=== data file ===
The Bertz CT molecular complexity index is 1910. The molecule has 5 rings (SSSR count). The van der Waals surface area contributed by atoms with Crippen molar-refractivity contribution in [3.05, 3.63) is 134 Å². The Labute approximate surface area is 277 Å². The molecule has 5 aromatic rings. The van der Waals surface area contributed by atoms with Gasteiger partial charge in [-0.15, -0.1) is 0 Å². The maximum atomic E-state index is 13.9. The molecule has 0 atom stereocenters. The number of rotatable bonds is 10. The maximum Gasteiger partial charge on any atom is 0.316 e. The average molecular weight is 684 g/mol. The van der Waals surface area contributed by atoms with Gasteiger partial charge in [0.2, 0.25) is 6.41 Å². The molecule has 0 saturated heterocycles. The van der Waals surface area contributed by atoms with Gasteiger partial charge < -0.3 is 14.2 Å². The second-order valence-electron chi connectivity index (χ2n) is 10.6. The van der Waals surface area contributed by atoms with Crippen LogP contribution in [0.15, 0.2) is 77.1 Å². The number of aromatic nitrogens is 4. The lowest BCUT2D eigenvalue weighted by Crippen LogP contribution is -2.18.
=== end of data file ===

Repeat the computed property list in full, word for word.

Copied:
The Bertz CT molecular complexity index is 1910. The molecule has 5 rings (SSSR count). The van der Waals surface area contributed by atoms with Crippen molar-refractivity contribution in [3.05, 3.63) is 134 Å². The Labute approximate surface area is 277 Å². The molecule has 5 aromatic rings. The van der Waals surface area contributed by atoms with Gasteiger partial charge in [-0.15, -0.1) is 0 Å². The maximum atomic E-state index is 13.9. The molecule has 0 atom stereocenters. The number of rotatable bonds is 10. The maximum Gasteiger partial charge on any atom is 0.316 e. The average molecular weight is 684 g/mol. The van der Waals surface area contributed by atoms with Gasteiger partial charge in [0.2, 0.25) is 6.41 Å². The molecule has 0 saturated heterocycles. The van der Waals surface area contributed by atoms with Gasteiger partial charge < -0.3 is 14.2 Å². The second-order valence-electron chi connectivity index (χ2n) is 10.6. The van der Waals surface area contributed by atoms with Crippen LogP contribution in [0.15, 0.2) is 77.1 Å². The number of aromatic nitrogens is 4. The lowest BCUT2D eigenvalue weighted by Crippen LogP contribution is -2.18.